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Nipah Virus: What is Nipah Virus? Signs, Symptoms Treatment and Prevention

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What is Nipah Virus?

Nipah virus (NiV) belongs to the family Paramyxoviridae, genus Henipavirus. Initially, the Nipah Virus was isolated and identified when encephalitis and respiratory illness was spread amongst the people that were in close contact with pigs including the pig farmers of Malaysia and Singapore. The name Nipah come from a village in the Malaysian Peninsula where the pig farmers were attacked by the encephalitis illness named Sungai Nipah. The NiV was found to be related with Hendra virus, so all the species of bats were singled out real quick to be investigated and the flying foxes belonging to the genus Pteropus were later identified to be the reservoir for NiV.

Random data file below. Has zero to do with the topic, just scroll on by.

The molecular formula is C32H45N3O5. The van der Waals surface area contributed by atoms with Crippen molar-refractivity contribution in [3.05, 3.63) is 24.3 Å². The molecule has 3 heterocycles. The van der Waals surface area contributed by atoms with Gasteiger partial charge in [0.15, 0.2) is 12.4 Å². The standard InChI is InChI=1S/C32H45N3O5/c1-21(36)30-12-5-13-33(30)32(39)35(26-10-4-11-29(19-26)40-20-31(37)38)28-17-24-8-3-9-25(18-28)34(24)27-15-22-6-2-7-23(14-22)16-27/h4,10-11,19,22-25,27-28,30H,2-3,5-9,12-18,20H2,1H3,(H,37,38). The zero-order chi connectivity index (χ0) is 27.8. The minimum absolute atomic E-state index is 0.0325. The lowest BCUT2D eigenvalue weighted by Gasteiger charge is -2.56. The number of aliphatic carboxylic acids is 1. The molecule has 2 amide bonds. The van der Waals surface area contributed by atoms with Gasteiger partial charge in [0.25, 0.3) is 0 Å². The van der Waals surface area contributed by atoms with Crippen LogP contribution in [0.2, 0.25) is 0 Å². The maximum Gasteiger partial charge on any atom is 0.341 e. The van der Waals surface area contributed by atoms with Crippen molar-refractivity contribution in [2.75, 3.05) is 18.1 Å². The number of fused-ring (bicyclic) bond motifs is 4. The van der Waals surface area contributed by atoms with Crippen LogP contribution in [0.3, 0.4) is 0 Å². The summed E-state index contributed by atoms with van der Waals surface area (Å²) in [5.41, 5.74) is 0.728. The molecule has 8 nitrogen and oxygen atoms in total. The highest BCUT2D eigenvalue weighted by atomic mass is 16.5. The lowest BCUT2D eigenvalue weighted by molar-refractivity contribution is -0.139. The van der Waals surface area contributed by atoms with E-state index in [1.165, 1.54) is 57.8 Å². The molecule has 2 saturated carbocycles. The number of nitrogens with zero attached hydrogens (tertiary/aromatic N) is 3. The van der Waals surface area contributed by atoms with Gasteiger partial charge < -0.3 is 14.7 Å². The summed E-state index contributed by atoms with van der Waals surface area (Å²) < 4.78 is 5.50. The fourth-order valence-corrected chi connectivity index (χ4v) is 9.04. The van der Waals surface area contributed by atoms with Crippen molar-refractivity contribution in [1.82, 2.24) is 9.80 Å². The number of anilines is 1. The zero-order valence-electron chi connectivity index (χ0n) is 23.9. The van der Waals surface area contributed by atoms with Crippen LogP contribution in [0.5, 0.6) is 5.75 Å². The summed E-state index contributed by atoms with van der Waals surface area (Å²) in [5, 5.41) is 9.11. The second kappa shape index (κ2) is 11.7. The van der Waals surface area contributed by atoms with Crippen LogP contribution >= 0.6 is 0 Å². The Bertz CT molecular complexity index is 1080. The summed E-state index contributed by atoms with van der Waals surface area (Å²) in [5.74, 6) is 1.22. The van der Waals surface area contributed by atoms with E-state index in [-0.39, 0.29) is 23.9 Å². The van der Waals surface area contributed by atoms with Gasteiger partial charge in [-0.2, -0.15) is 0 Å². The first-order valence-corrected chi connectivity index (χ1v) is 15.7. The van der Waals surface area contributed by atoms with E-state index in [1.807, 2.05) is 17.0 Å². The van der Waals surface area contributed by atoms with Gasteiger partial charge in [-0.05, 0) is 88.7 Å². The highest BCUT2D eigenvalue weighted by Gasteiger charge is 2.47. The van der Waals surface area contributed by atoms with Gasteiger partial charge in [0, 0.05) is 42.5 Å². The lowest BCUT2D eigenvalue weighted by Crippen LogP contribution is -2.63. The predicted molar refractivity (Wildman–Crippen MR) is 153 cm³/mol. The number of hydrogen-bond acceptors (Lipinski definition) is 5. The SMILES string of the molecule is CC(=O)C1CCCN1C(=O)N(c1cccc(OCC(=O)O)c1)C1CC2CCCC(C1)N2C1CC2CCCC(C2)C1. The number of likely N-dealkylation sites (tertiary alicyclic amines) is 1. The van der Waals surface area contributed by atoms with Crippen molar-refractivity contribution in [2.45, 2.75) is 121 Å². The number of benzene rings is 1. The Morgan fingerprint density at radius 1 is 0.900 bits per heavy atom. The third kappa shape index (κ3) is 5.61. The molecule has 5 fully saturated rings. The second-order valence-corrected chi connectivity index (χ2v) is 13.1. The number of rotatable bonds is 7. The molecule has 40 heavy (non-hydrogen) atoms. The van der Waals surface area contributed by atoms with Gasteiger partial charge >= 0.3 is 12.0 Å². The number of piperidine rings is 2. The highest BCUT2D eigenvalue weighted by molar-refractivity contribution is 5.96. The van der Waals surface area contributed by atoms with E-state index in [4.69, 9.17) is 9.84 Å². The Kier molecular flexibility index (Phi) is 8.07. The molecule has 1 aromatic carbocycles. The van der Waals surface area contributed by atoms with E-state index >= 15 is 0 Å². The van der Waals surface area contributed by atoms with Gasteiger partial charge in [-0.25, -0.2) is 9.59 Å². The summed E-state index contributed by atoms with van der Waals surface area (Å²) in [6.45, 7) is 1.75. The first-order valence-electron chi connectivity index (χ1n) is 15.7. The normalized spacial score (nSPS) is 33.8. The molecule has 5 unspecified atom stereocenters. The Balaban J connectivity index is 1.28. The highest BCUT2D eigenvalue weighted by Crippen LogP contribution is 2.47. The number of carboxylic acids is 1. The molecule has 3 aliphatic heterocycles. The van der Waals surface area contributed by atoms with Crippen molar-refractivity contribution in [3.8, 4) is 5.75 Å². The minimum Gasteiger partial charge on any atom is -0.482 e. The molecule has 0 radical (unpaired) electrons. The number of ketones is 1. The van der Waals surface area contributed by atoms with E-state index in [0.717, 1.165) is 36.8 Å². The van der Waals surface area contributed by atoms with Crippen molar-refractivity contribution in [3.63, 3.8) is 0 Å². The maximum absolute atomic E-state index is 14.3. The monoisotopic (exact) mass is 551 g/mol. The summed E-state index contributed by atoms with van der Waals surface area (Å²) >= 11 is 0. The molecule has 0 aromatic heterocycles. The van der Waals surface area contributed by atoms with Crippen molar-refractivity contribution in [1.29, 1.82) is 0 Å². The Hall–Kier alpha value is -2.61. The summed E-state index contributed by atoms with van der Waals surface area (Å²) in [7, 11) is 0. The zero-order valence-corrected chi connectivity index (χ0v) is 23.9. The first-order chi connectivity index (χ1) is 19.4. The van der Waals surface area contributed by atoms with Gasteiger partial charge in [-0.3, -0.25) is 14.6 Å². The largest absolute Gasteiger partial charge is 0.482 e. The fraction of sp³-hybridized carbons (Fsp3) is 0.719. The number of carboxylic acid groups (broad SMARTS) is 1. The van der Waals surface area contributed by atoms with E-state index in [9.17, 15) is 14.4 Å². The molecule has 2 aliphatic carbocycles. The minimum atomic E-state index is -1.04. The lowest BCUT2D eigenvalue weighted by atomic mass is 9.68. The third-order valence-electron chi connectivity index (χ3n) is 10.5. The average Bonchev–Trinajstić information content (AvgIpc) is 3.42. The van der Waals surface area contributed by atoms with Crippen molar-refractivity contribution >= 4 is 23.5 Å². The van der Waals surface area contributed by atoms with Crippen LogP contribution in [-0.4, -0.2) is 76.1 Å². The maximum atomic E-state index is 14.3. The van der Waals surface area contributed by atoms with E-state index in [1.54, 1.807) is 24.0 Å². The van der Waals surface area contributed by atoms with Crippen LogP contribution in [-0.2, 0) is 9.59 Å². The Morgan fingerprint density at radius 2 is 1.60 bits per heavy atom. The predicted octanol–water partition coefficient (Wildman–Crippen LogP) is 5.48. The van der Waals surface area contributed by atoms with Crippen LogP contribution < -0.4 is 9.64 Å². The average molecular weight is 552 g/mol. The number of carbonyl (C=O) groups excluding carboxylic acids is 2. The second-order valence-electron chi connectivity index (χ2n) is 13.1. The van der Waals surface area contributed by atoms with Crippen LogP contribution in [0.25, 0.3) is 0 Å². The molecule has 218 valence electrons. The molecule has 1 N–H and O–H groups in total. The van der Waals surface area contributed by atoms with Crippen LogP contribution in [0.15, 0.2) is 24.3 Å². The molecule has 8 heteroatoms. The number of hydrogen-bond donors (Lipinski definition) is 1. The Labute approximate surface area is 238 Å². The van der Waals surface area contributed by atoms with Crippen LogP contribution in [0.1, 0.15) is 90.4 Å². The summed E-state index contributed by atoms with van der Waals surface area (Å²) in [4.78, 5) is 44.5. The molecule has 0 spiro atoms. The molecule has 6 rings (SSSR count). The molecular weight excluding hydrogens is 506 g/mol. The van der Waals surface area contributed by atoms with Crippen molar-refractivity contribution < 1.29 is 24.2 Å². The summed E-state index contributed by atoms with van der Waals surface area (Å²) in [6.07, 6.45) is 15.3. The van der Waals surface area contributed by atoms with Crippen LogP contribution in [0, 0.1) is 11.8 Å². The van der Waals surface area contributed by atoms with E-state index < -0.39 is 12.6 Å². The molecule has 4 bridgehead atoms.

The first outbreak took place in 1999, a relatively mild disease was caused by the Virus in the pigs, but in humans, about 300 cases were found and over 100 of them died. More than a million pigs were euthanized in order to stop the outbreak, which caused a very huge loss to Malaysia. After that, no similar outbreak has been reported in neither any human or pigs in both Malaysia or Singapore.

NiV caused another disease outbreak in 2001,  occurring in Bangladesh. The Virus was confirmed to be Nipah Virus by the genetic sequencing but it was found to be different by a strand from the one identified before in 1999. Another outbreak was reported in Siliguri in the same year, reports of person to person transmission (nosocomial transmission) in a hospital were found in India. The outbreaks take place almost annually in Bangladesh and have been found many times in India since then, unlike the outbreak in Malaysia.

How does it spread?